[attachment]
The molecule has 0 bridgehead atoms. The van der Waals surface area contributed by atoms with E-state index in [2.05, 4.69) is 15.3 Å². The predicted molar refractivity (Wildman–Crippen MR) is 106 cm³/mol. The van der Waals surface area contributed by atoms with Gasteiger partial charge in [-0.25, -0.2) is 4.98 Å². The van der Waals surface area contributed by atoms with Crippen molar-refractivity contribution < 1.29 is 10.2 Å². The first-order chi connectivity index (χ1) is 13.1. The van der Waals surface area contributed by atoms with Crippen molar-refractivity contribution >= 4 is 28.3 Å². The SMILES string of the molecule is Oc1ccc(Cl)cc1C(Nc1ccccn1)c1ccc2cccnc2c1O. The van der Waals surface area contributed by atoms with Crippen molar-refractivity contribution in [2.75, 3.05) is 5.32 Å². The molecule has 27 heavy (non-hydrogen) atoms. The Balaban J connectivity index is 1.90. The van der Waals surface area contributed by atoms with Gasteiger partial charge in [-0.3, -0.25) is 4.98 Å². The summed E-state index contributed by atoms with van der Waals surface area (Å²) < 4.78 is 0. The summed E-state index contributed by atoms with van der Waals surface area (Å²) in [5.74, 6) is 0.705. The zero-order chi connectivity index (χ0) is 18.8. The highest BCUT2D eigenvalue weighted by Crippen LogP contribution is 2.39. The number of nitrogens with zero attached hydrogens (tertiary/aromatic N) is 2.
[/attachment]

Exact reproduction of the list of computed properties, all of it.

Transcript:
The molecule has 0 bridgehead atoms. The van der Waals surface area contributed by atoms with E-state index in [2.05, 4.69) is 15.3 Å². The predicted molar refractivity (Wildman–Crippen MR) is 106 cm³/mol. The van der Waals surface area contributed by atoms with Gasteiger partial charge in [-0.25, -0.2) is 4.98 Å². The van der Waals surface area contributed by atoms with Crippen molar-refractivity contribution < 1.29 is 10.2 Å². The first-order chi connectivity index (χ1) is 13.1. The van der Waals surface area contributed by atoms with Crippen molar-refractivity contribution >= 4 is 28.3 Å². The SMILES string of the molecule is Oc1ccc(Cl)cc1C(Nc1ccccn1)c1ccc2cccnc2c1O. The van der Waals surface area contributed by atoms with Crippen molar-refractivity contribution in [2.75, 3.05) is 5.32 Å². The molecule has 27 heavy (non-hydrogen) atoms. The Balaban J connectivity index is 1.90. The van der Waals surface area contributed by atoms with Gasteiger partial charge in [-0.3, -0.25) is 4.98 Å². The summed E-state index contributed by atoms with van der Waals surface area (Å²) < 4.78 is 0. The summed E-state index contributed by atoms with van der Waals surface area (Å²) in [5.74, 6) is 0.705. The zero-order chi connectivity index (χ0) is 18.8. The highest BCUT2D eigenvalue weighted by Crippen LogP contribution is 2.39. The number of nitrogens with zero attached hydrogens (tertiary/aromatic N) is 2.